Gone are the days when couples routinely stay married for 50 or 60 years. While those couples still exist out there, they are the exception and not the rule.
Over the last quarter-century, the divorce rate for couples age 50 and over in the United States has doubled. Perhaps even more surprisingly, for those older than 65, it is higher still, even while divorce rates for other demographic groups have evened out or even dropped off.
Perhaps people today feel entitled to more fulfillment and happiness than their forebears. Fewer aging Baby Boomers want to just go through the motions of a "happy" marriage. They don't want to give up on the possibility of real happiness.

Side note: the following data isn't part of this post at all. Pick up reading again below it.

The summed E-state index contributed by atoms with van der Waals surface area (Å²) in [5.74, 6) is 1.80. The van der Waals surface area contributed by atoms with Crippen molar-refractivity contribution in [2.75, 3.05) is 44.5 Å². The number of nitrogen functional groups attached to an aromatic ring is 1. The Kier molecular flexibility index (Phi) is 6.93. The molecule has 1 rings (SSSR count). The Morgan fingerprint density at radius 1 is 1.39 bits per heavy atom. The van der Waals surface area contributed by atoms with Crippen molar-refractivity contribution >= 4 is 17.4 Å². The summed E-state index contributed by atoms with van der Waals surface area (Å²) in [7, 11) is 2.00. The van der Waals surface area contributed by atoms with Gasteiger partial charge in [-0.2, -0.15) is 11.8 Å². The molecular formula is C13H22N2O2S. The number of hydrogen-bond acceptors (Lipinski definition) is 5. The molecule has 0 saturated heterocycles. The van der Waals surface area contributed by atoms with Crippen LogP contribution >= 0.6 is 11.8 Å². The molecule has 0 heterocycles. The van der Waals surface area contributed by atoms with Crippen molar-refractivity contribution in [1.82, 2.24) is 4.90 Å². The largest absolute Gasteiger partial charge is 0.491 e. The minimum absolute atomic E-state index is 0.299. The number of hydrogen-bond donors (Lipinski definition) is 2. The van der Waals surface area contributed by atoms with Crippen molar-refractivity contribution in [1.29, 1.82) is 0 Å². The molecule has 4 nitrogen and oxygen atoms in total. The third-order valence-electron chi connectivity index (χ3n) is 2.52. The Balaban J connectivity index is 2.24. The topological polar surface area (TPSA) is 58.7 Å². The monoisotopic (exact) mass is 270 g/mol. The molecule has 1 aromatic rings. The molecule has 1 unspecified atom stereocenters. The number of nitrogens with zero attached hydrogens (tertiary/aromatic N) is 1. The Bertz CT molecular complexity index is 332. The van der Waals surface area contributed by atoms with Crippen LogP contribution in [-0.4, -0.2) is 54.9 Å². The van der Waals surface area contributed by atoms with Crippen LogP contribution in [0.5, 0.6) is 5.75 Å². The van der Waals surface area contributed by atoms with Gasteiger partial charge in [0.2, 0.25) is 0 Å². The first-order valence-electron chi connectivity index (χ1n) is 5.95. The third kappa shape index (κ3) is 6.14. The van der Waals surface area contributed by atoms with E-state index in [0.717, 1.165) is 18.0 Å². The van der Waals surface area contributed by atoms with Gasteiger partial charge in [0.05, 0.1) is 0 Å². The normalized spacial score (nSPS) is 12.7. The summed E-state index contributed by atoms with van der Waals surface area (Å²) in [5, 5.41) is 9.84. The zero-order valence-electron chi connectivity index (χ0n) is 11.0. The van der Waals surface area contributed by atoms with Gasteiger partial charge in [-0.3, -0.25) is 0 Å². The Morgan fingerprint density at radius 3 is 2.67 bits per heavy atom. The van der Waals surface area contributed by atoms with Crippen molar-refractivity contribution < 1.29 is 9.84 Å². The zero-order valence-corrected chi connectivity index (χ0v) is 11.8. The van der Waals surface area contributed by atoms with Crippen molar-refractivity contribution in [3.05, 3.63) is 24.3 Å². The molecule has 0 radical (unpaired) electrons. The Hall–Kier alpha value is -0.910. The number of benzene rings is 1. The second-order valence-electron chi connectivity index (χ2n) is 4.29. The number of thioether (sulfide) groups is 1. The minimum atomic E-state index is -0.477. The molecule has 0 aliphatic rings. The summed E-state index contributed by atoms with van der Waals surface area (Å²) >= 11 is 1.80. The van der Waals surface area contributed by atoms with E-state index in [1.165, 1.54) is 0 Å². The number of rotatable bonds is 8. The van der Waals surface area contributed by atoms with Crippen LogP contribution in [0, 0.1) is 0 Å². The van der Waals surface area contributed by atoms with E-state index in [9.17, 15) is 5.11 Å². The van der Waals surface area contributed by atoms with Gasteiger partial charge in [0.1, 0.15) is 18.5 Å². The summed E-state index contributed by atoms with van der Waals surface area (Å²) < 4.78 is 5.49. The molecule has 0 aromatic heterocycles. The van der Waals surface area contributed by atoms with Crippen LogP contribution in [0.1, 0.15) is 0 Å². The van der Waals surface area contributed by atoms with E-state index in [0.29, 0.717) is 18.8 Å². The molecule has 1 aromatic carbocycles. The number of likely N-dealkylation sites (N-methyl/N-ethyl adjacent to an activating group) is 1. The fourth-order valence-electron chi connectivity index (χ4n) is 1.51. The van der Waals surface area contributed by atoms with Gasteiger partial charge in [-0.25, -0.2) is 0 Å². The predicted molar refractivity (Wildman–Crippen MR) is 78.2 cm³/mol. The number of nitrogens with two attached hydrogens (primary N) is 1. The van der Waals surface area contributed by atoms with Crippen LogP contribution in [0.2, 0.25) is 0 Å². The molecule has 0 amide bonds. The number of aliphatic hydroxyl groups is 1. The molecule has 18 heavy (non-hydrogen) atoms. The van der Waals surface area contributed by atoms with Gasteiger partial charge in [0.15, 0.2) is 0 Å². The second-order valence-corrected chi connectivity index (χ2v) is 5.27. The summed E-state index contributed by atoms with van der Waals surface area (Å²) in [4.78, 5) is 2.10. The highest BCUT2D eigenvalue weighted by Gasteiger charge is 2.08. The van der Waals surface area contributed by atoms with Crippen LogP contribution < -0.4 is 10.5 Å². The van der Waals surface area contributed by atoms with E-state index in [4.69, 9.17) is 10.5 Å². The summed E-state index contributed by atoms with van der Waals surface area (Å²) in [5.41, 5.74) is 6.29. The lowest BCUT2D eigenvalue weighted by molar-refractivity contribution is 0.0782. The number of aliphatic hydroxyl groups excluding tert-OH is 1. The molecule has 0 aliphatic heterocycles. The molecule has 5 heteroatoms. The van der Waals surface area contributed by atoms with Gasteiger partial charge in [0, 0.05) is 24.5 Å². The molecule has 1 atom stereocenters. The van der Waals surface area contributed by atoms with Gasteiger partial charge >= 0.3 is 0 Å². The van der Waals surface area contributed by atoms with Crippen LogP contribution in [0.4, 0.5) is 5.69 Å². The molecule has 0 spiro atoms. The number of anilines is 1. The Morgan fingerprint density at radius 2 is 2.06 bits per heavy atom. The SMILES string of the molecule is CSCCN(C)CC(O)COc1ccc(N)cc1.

Finances factor into gray divorces, too. Women have achieved more financial parity and are less dependent on their men for economic sustenance. They don't have to weigh the cost of remaining in a loveless marriage against living in poverty.
Be careful about falling into the trap of keeping the marital home, as you could wind up "house-poor" and unable to keep up with the taxes and repairs. It can be smarter to sell it or let your ex buy you out and get a smaller, more manageable place.
If you are walking away from a long-term marriage, you may be able to parlay your alimony into a lucrative investment, but a second marriage of shorter duration may not pay as much spousal support. There will be tax consequences associated with pension disbursements, so make sure that you fully understand the terms.
Working closely with your family law attorney as you divide up the spoils of your marriage can provide you with a clearer picture of your financial footing as you embark on the next act of your life.
Source: Forbes, "Gray Divorce: 'Til Death Do Us Part?," Neale Godfrey, accessed Sep. 09, 2016